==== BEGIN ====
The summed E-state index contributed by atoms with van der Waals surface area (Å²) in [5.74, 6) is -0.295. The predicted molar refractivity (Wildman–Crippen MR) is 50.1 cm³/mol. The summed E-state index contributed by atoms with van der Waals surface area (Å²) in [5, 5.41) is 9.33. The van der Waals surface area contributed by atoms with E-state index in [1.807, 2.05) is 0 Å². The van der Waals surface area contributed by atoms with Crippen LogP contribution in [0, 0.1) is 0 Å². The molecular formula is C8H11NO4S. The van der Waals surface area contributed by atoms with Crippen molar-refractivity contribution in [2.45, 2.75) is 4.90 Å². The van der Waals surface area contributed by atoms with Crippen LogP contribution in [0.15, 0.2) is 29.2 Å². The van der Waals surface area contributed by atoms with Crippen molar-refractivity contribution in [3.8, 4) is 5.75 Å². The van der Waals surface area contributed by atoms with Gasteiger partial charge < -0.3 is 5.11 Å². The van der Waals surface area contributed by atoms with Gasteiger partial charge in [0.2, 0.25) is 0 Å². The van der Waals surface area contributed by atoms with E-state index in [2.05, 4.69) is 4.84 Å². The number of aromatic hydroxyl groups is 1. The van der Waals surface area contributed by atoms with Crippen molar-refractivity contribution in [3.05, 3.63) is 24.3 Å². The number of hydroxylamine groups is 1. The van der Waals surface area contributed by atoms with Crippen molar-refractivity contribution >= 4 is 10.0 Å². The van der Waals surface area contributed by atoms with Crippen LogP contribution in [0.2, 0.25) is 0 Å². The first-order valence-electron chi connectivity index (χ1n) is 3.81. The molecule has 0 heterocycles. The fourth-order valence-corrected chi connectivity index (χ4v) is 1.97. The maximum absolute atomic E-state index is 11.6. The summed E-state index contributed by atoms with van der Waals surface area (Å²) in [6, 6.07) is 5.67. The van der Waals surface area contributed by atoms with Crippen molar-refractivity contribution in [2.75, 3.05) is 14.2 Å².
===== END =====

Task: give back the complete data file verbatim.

The summed E-state index contributed by atoms with van der Waals surface area (Å²) in [5.74, 6) is -0.295. The predicted molar refractivity (Wildman–Crippen MR) is 50.1 cm³/mol. The summed E-state index contributed by atoms with van der Waals surface area (Å²) in [5, 5.41) is 9.33. The van der Waals surface area contributed by atoms with E-state index in [1.807, 2.05) is 0 Å². The van der Waals surface area contributed by atoms with Crippen LogP contribution in [0, 0.1) is 0 Å². The molecular formula is C8H11NO4S. The van der Waals surface area contributed by atoms with Crippen molar-refractivity contribution in [2.45, 2.75) is 4.90 Å². The van der Waals surface area contributed by atoms with Crippen LogP contribution in [0.15, 0.2) is 29.2 Å². The van der Waals surface area contributed by atoms with Crippen molar-refractivity contribution in [3.8, 4) is 5.75 Å². The van der Waals surface area contributed by atoms with Gasteiger partial charge < -0.3 is 5.11 Å². The van der Waals surface area contributed by atoms with Gasteiger partial charge in [0.2, 0.25) is 0 Å². The van der Waals surface area contributed by atoms with E-state index in [2.05, 4.69) is 4.84 Å². The number of aromatic hydroxyl groups is 1. The van der Waals surface area contributed by atoms with Crippen molar-refractivity contribution in [3.05, 3.63) is 24.3 Å². The number of hydroxylamine groups is 1. The van der Waals surface area contributed by atoms with Crippen molar-refractivity contribution >= 4 is 10.0 Å². The van der Waals surface area contributed by atoms with Crippen LogP contribution in [0.2, 0.25) is 0 Å². The first-order valence-electron chi connectivity index (χ1n) is 3.81. The molecule has 0 heterocycles. The fourth-order valence-corrected chi connectivity index (χ4v) is 1.97. The maximum absolute atomic E-state index is 11.6. The summed E-state index contributed by atoms with van der Waals surface area (Å²) in [6, 6.07) is 5.67. The van der Waals surface area contributed by atoms with Crippen molar-refractivity contribution in [2.75, 3.05) is 14.2 Å².